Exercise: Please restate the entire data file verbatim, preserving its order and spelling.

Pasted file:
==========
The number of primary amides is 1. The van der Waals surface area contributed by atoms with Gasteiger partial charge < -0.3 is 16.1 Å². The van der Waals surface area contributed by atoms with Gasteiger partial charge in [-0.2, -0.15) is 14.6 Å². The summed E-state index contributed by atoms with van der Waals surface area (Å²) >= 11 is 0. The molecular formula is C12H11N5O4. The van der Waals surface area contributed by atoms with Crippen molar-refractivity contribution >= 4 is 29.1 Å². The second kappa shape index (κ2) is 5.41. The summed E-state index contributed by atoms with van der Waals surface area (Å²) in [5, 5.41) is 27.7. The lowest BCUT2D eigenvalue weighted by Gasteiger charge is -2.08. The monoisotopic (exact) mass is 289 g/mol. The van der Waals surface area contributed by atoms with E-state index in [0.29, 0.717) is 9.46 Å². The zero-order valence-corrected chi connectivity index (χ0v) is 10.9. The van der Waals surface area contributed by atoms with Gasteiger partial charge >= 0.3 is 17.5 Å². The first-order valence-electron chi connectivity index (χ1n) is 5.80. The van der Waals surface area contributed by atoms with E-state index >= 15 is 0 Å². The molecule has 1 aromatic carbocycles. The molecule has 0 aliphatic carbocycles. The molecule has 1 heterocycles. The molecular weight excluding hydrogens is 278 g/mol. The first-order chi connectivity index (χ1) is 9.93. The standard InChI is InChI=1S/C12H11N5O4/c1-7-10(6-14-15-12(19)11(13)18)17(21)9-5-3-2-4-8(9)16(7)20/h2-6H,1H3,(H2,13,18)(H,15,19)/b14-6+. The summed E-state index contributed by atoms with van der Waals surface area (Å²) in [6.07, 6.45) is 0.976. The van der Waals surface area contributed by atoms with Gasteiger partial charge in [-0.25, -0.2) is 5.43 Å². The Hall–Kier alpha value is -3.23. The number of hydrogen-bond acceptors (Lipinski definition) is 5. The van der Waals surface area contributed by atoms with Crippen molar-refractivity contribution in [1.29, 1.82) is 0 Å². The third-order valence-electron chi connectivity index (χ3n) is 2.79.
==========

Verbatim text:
The number of primary amides is 1. The van der Waals surface area contributed by atoms with Gasteiger partial charge < -0.3 is 16.1 Å². The van der Waals surface area contributed by atoms with Gasteiger partial charge in [-0.2, -0.15) is 14.6 Å². The summed E-state index contributed by atoms with van der Waals surface area (Å²) >= 11 is 0. The molecular formula is C12H11N5O4. The van der Waals surface area contributed by atoms with Crippen molar-refractivity contribution >= 4 is 29.1 Å². The second kappa shape index (κ2) is 5.41. The summed E-state index contributed by atoms with van der Waals surface area (Å²) in [5, 5.41) is 27.7. The lowest BCUT2D eigenvalue weighted by Gasteiger charge is -2.08. The monoisotopic (exact) mass is 289 g/mol. The van der Waals surface area contributed by atoms with E-state index in [0.29, 0.717) is 9.46 Å². The zero-order valence-corrected chi connectivity index (χ0v) is 10.9. The van der Waals surface area contributed by atoms with Gasteiger partial charge >= 0.3 is 17.5 Å². The first-order valence-electron chi connectivity index (χ1n) is 5.80. The van der Waals surface area contributed by atoms with E-state index >= 15 is 0 Å². The molecule has 1 aromatic carbocycles. The molecule has 0 aliphatic carbocycles. The molecule has 1 heterocycles. The molecular weight excluding hydrogens is 278 g/mol. The first-order chi connectivity index (χ1) is 9.93. The standard InChI is InChI=1S/C12H11N5O4/c1-7-10(6-14-15-12(19)11(13)18)17(21)9-5-3-2-4-8(9)16(7)20/h2-6H,1H3,(H2,13,18)(H,15,19)/b14-6+. The summed E-state index contributed by atoms with van der Waals surface area (Å²) in [6.07, 6.45) is 0.976. The van der Waals surface area contributed by atoms with Gasteiger partial charge in [-0.25, -0.2) is 5.43 Å². The Hall–Kier alpha value is -3.23. The number of hydrogen-bond acceptors (Lipinski definition) is 5. The van der Waals surface area contributed by atoms with Crippen molar-refractivity contribution in [1.29, 1.82) is 0 Å². The third-order valence-electron chi connectivity index (χ3n) is 2.79.